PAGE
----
Only if one refuses to read the second part of Article 10:
The exercise of these freedoms, since it carries with it duties and responsibilities, may be subject to such formalities, conditions, restrictions or penalties as are prescribed by law and are necessary in a democratic society, in the interests of national security, territorial integrity or public safety, for the prevention of disorder or crime, for the protection of health or morals, for the protection of the reputation or the rights of others, for preventing the disclosure of information received in confidence, or for maintaining the authority and impartiality of the judiciary.
In other words Article 10 explicitly recognises that the freedom of expression is not absolute and may be subject to limitations in some circumstances as I emphasised above.
Then of course we need a neutral and informed decision-maker (the court) to decide what is a proportionate limitation (for example) should there be a complaint.
What is unreasonable about that?
But at the end of the day I continue to wonder why Colin Myler and William Rees-Mogg think the freedom of expression includes the right to enter private property with a surveillance camera to tell the world about the private activities of consenting adults.
Important to look at this case as a balancing act of one right vs. another:
14. This “ultimate balancing test” [e.g. freedom of expression vs. right to privacy] has been recognised as turning to a large extent upon proportionality: see e.g. Sedley LJ in Douglas v Hello! Ltd  QB 967 at . The judge will often have to ask whether the intrusion, or perhaps the degree of the intrusion, into the claimant’s privacy was proportionate to the public interest supposedly being served by it.
15. One of the more striking developments over the last few years of judicial analysis, both here and in Strasbourg, is the acknowledgment that the balancing process which has to be carried out by individual judges on the facts before them necessarily involves an evaluation of the use to which the relevant defendant has put, or intends to put, his or her right to freedom of expression. That is inevitable when one is weighing up the relative worth of one person’s rights against those of another. It has been accepted, for example, in the House of Lords that generally speaking “political speech” would be accorded greater value than gossip or “tittle tattle”: see e.g. Campbell at  and also Jameel (Mohammed) v Wall Street Journal Europe Sprl  1 AC 359 at .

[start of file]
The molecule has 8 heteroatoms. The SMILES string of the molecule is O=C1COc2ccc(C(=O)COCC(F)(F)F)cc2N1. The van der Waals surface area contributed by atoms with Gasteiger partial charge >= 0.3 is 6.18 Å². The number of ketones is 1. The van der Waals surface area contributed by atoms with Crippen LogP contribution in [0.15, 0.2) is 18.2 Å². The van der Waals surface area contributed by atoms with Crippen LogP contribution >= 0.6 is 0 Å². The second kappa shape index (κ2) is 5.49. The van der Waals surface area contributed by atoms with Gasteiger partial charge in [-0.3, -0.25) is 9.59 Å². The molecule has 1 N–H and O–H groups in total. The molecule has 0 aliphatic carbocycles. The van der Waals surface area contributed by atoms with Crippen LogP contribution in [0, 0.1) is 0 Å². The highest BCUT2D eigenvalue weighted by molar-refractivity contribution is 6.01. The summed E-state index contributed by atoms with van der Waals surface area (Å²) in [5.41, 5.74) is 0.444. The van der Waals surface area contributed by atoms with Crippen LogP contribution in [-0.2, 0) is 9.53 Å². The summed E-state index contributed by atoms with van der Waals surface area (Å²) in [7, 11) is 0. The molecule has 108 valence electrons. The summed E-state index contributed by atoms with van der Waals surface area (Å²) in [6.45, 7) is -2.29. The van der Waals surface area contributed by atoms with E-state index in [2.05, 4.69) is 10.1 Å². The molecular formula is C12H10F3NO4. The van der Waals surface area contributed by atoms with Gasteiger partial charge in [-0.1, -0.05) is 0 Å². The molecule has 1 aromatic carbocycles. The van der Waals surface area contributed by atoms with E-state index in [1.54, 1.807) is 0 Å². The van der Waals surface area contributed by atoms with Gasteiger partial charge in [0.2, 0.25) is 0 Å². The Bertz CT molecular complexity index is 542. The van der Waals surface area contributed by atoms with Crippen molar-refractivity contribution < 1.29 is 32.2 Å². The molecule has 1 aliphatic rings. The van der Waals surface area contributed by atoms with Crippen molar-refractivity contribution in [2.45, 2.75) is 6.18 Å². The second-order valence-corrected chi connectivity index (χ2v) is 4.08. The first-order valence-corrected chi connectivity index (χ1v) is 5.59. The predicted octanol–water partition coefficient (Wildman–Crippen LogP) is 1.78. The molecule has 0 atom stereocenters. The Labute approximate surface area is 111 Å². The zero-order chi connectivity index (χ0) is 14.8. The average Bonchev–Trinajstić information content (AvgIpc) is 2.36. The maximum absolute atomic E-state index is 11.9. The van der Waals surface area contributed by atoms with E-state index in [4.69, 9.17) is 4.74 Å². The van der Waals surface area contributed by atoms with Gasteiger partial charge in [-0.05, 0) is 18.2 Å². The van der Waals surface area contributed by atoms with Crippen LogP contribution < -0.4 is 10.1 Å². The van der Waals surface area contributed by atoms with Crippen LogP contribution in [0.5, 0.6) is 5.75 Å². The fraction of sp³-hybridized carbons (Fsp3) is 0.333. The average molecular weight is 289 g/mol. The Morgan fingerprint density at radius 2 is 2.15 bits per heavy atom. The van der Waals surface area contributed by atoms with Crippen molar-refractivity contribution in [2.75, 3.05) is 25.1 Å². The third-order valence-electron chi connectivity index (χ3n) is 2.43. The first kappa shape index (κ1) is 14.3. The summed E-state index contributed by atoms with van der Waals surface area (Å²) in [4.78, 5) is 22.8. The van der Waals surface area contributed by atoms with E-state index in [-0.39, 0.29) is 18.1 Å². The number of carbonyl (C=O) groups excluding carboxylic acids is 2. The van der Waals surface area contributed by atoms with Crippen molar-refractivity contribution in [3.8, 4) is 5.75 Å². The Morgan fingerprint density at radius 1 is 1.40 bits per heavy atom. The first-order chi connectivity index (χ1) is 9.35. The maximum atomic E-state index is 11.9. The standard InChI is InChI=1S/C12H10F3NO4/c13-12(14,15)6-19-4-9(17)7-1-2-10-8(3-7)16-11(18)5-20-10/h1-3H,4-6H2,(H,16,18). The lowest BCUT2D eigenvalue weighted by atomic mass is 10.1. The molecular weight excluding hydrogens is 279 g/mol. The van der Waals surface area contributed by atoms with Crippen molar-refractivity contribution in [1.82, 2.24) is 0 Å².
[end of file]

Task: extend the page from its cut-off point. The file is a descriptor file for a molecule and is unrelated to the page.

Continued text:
The judge said of the defendant’s claim that there were grounds for believing criminal acts had taken place,
It would hardly be appropriate to clutter up the courts with cases of spanking between consenting adults taking place in private property and without disturbing the neighbours. That would plainly not be in the public interest. It would not be logical, therefore, to pray in aid the public interest when seeking to justify hidden cameras and worldwide coverage.
The newspaper was in the dock for publishing details of his five-hour S&M orgy with five prostitutes in a secret Chelsea flat.
In court Mr Mosley admitted to enjoying these practices for the past 45 years, a fact of which his wife and children were unaware.
The judge has ruled that Mr Mosley’s activities did not involve Nazi role-play as we had reported, but has acknowledged that the News of the World had an honest belief that a Nazi theme was involved during the orgy.
In fact the judge was rather equivocal about that belief:
I am prepared to accept that Mr Thurlbeck and Mr Myler, on what they had seen, thought there was a Nazi element – not least because that is what they wanted to believe. Indeed, they needed to believe this in order to forge the somewhat tenuous link between the Claimant and his father’s notorious activities more than half a century ago and, secondly, to construct an arguable public interest defence. …